Lurie Childrens Hospital of Chicago

Chicago, IL, United States

Lurie Childrens Hospital of Chicago

Chicago, IL, United States
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Lehman P.J.,Lurie Childrens Hospital Of Chicago | Carl R.L.,Lurie Childrens Hospital Of Chicago
Pediatric Annals | Year: 2017

With rising rates of sports participation among children and adolescents, pediatricians are increasingly being called upon to perform preparticipation physical evaluations (PPEs) for young athletes. The purpose of this review article is to discuss the general structure of a comprehensive PPE and how the PPE differs from a typical health maintenance visit. The PPE focuses attention on screening for cardiac conditions that predispose athletes to sudden cardiac death with exercise. This review also addresses the debate over whether electrocardiogram screening should be a routine required part of the PPE. In addition to cardiac screening, evaluation and management of musculoskeletal injury, concussion, and the female athlete triad will be discussed in greater detail. © SLACK Incorporated.

Xu D.,Northwestern University | Xu D.,Lurie Childrens Hospital of Chicago | Miller S.D.,Northwestern University | Koh S.,Lurie Childrens Hospital of Chicago | Koh S.,Northwestern University
Frontiers in Cellular Neuroscience | Year: 2013

Epilepsy is a chronic brain disorder that affects 1% of the human population worldwide. Immune responses are implicated in seizure induction and the development of epilepsy. Pre-clinical and clinical evidence have accumulated to suggest a positive feedback cycle between brain inflammation and epileptogenesis. Prolonged or recurrent seizures and brain injuries lead to upregulation of proinflammatory cytokines and activated immune responses to further increase seizure susceptibility, promote neuronal excitability, and induce blood-brain barrier breakdown. This review focuses on the potential role of innate and adaptive immune responses in the pathogenesis of epilepsy. Both human studies and animal models that help delineate the contributions of brain inflammation in epileptogenesis will be discussed. We highlight the critical role of brain-resident immune mediators and emphasize the contribution of brain-infiltrating peripheral leukocytes. Additionally, we propose possible immune mechanisms that underlie epileptogenesis. Several proinflammatory pathways are discussed, including the interleukin-1 receptor/toll-like receptor signaling cascade, the pathways activated by damage-associated molecular patterns, and the cyclooxygenase-2/prostaglandin pathway. Finally, development of better therapies that target the key constituents and processes identified in these mechanisms are considered, for instance, engineering antagonizing agents that effectively block these pathways in an antigen-specific manner. © 2013 Xu, Miller and Koh.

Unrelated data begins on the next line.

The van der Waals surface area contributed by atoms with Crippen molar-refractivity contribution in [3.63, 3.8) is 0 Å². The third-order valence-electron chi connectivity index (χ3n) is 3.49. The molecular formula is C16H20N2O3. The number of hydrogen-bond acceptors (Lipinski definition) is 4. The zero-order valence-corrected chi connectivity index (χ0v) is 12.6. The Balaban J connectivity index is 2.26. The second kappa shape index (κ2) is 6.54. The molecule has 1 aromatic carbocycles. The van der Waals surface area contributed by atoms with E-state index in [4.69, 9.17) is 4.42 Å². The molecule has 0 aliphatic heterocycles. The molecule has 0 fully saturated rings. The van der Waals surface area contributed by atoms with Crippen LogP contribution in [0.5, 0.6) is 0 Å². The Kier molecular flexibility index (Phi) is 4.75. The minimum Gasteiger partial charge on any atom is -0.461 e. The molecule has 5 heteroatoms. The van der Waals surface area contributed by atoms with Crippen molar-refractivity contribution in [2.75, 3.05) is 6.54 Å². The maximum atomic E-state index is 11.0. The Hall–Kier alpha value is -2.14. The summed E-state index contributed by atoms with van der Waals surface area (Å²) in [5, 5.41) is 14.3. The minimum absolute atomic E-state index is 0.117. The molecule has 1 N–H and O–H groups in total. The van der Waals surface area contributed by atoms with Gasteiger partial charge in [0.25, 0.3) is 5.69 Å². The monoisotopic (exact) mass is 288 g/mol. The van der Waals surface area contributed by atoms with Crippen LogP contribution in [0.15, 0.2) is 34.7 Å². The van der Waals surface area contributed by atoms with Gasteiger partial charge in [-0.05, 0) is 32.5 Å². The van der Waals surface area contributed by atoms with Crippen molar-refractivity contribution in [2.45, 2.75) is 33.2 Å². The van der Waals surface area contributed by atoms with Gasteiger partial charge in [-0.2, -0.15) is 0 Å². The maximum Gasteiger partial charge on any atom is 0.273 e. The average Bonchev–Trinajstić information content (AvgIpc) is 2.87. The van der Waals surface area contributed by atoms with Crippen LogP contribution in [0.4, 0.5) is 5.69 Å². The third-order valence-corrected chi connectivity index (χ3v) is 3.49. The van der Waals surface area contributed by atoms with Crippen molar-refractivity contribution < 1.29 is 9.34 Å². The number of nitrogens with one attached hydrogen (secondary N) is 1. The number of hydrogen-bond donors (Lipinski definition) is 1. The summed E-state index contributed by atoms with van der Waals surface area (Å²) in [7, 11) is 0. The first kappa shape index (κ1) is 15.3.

Edens B.M.,Northwestern University | Edens B.M.,Lurie Childrens Hospital Of Chicago | Miller N.,Northwestern University | Miller N.,Lurie Childrens Hospital Of Chicago | And 2 more authors.
Frontiers in Cellular Neuroscience | Year: 2016

Selective motor neuron degeneration is a hallmark of amyotrophic lateral sclerosis (ALS). Around 10% of all cases present as familial ALS (FALS), while sporadic ALS (SALS) accounts for the remaining 90%. Diverse genetic mutations leading to FALS have been identified, but the underlying causes of SALS remain largely unknown. Despite the heterogeneous and incompletely understood etiology, different types of ALS exhibit overlapping pathology and common phenotypes, including protein aggregation and mitochondrial deficiencies. Here, we review the current understanding of mechanisms leading to motor neuron degeneration in ALS as they pertain to disrupted cellular clearance pathways, ATP biogenesis, calcium buffering and mitochondrial dynamics. Through focusing on impaired autophagic and mitochondrial functions, we highlight how the convergence of diverse cellular processes and pathways contributes to common pathology in motor neuron degeneration. © 2016 Edens, Miller and Ma.